Endocrine Abstracts (2015) 38 P82 | DOI: 10.1530/endoabs.38.P82

Should all short Synacthen tests be agreed by an endocrine team?

Peter Jarvis, Georgina Page, Helen Holt, Tristan Richardson & Helen Partridge

Royal Bournemouth Hospital, Bournemouth, UK.

Background: Short Synacthen tests (SSTs) are used to assess adrenal function by injecting tetracosactide and measuring blood cortisol after 30 and 60 min. Many SSTs at Royal Bournemouth Hospital (RBH) are undertaken externally to the Bournemouth Diabetes and Endocrine Centre (BDEC). There is an increasing cost-implication for undertaking SSTs exacerbated by recent problems with Synacthen supply. A 0900 h cortisol or random cortisol on acutely unwell patients can be sufficient for assessing adrenocortical function without the need for SSTs.

Method: We undertook a retrospective audit of 333 patients over 5 years that underwent SSTs at RBH. We assessed whether prior cortisol samples were undertaken (0900 h or random) and if a prior cortisol was >450 mmol/l, whether a SST was still undertaken. We also looked at whether non-BDEC patients were on steroids at time of testing.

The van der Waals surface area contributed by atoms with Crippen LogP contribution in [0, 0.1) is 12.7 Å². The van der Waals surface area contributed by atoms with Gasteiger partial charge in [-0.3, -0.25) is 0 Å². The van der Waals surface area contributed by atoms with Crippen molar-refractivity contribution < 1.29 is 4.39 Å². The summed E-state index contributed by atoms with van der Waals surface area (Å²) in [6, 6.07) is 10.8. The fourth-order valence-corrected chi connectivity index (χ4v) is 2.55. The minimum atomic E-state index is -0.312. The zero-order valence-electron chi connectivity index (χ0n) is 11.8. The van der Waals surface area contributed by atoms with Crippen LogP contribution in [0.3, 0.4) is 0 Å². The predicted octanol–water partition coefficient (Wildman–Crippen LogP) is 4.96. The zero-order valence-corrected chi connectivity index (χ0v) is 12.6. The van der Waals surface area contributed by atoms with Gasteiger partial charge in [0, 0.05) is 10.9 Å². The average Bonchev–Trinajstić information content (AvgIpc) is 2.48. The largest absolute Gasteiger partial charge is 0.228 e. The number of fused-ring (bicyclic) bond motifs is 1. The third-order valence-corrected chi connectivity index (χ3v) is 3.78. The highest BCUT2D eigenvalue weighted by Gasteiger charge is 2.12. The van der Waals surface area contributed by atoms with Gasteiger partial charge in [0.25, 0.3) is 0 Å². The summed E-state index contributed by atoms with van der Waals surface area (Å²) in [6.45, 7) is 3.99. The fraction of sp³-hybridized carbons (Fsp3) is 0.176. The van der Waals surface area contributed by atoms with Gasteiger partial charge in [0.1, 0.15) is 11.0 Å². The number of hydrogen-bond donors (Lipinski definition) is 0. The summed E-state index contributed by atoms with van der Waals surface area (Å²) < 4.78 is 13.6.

Results: 55% (182/333) of SSTs were initiated external to the endocrine department. Only 50% of patients (169/333) had a prior cortisol measurement whether it was 0900 h or random. 20% (35/169) of these were >450 mmol/l and therefore could have avoided a SST. Of those without a prior cortisol the baseline cortisol was >450 mmol/l in 45% (75/164) and a SST could have been avoided. 19% (25/130) of non-BDEC patients were taking steroid therapy (steroid inhaler/nasal spray/kenalog injection) during the test and in many cases this was multiple different steroids.

Discussion: At RBH more than half of SSTs are undertaken by non-endocrinologists and many tests could potentially be avoided by undertaking a 0900 h cortisol. One in five of the tests performed outside the endocrine department were not initiated appropriately with patients being on steroids at time of testing. Discussing all future SSTs with BDEC could improve performance, reduce cost, and prevent unnecessary testing.

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